December 05, 2007 |
By now you've likely all heard plenty about the iPhone. Too much, even. Since the start of summer we’ve seen both the mainstream press and the blogosphere harp incessantly about Apple’s invention – its technological advantages, the seeming unrivaled grace with which it functions, or those specially-concocted websites and applications that have risen to public view (i.e., Facebook, Digg, Meebo, etc.) over the past few months. Just last evening Google quietly introduced an updated iPhone-friendly interface for a wide range of services.
And though such particular attention is warranted in some instances – the device is after all a widely-accepted benchmark for the mobile communications and mobile entertainment industry – there are some things about the third-party market the iPhone’s release has spawned that may in fact irk a great many people. People that have chosen not to opt into a contracted ownership with the multi-touch marvel. People that are thrilled by other supersmart handhelds floating about the mobile realm today.
One of those things, I imagine, is the continuing growth in the subset of Web developments which cater specifically to the iPhone. You know what I’m talking about. Either it takes the input of a special URL on the part of the end user or the front server dishing the bits knows to tell your palm-sized pal where it is you need to go to “get the good stuff,” but whatever the case, you know you’re destined to get el primo treatmento. None of that half-assed garbage all the commoners of the smartphone world are forced to chew on. The best of the best (relatively speaking) is what the iPhone-owning cognoscente get to enjoy. As they should, right?
Well, no, not really. I mean, why should an iPhone be given different cloud-based code to play with than, say, a Nokia N95 – which, I might add, carries a price tag well north of the illustrious iPhone? Or, for that matter, any device installed with software assembled by Palm/Access, Microsoft, or the folks at UIQ? Are those special sites put together simply because iPhone users can see stuff in pretty much unmatched clarity? Or that they can flick and pinch and touch their way to a glorious RSS feed-reading session, rather than having to work with those oh-so-ancient things we call buttons?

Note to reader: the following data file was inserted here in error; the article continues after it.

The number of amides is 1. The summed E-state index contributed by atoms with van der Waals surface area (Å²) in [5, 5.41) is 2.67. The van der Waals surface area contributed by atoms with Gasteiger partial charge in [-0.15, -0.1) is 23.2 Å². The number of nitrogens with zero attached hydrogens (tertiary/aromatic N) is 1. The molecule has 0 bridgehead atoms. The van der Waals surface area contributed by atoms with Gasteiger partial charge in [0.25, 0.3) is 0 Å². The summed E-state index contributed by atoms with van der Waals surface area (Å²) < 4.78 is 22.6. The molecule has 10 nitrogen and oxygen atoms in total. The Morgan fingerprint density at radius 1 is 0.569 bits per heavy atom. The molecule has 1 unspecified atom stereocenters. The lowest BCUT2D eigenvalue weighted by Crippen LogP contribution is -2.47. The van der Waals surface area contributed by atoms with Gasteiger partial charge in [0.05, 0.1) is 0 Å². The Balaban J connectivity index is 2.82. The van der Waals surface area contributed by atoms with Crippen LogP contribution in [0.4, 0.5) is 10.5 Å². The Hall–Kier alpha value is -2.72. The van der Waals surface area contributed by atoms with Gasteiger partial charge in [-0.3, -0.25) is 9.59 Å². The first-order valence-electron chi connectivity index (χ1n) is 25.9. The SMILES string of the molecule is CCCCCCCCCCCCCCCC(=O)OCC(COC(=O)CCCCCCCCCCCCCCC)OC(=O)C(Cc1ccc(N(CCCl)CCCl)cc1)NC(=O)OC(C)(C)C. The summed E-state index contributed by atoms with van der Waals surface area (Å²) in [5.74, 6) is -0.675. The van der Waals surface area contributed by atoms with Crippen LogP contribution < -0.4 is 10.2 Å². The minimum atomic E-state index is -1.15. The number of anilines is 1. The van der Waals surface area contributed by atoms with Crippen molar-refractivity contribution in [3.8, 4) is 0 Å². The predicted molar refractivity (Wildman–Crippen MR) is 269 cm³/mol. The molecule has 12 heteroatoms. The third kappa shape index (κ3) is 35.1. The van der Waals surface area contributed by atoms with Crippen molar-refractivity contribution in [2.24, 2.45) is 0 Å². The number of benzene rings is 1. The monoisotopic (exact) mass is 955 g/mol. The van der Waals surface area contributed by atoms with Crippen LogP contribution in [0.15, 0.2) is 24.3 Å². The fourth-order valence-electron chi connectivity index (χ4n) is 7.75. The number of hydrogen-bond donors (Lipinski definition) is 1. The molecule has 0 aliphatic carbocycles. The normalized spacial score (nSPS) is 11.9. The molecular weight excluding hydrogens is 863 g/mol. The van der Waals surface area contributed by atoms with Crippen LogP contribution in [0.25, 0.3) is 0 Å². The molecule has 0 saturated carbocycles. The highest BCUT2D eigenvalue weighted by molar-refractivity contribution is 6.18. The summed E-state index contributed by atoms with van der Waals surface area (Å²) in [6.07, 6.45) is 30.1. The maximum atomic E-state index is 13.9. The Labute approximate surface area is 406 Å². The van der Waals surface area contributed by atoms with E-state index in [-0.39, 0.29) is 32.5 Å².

Yes, I think that that’s partly the reasoning behind their creation. And, frankly, the fact that that is indeed the scenario currently unfolding before our eyes is ridiculous. Clearly we’re seeing many developers taking the iPhone as something of a what-should-be-standard standard-to-be (apologies if you stumble over that hyphen frenzy there). Why exactly is that so? The iPhone is hardly the market leader, hardly the king of the hill. Neither in the North America, nor in Europe. No, it’s really RIM’s BlackBerry that’s proliferating like mad. It’s that Canada-born push-mail phenomenon that’s got the world all up in a tizzy. Not the round-edged darling from Cupertino.
So what gives? It doesn’t exactly bode well for Web development – especially when we see massive expansion in the worldwide mobile space – for anyone to play favorites. Sure, let AT&T, Verizon, Sprint, T-Mobile, Motorola, HTC, Apple, RIM, and countless other network operators and hardware providers battle amongst themselves over who gets what exclusive and who gets snubbed. All that stuff is just corporate moronicism at work. Web development, however, at its elemental core, is meant to be universally acceptable. You go to Google, Yahoo!, Wikipedia, Profy, and countless other online destinations using any number of desktop-based browsers, and, generally speaking, you get the same format, the same layout, the same damn picture.
So, if one considers this logically, the same, universal experience should be provided to mobile Web users as well. We shouldn’t be seeing any developers showing preferences. If this activity continues for much longer, we’ll undoubtedly see unwanted conflicts arise.
And that won’t be a pretty picture. For anybody. It’s all good and well that Web apps are being put together at a steadily increasing rate by startups and big businesses alike. But they should be targeting everyone with their wares, no? iPhone and non-iPhone users both.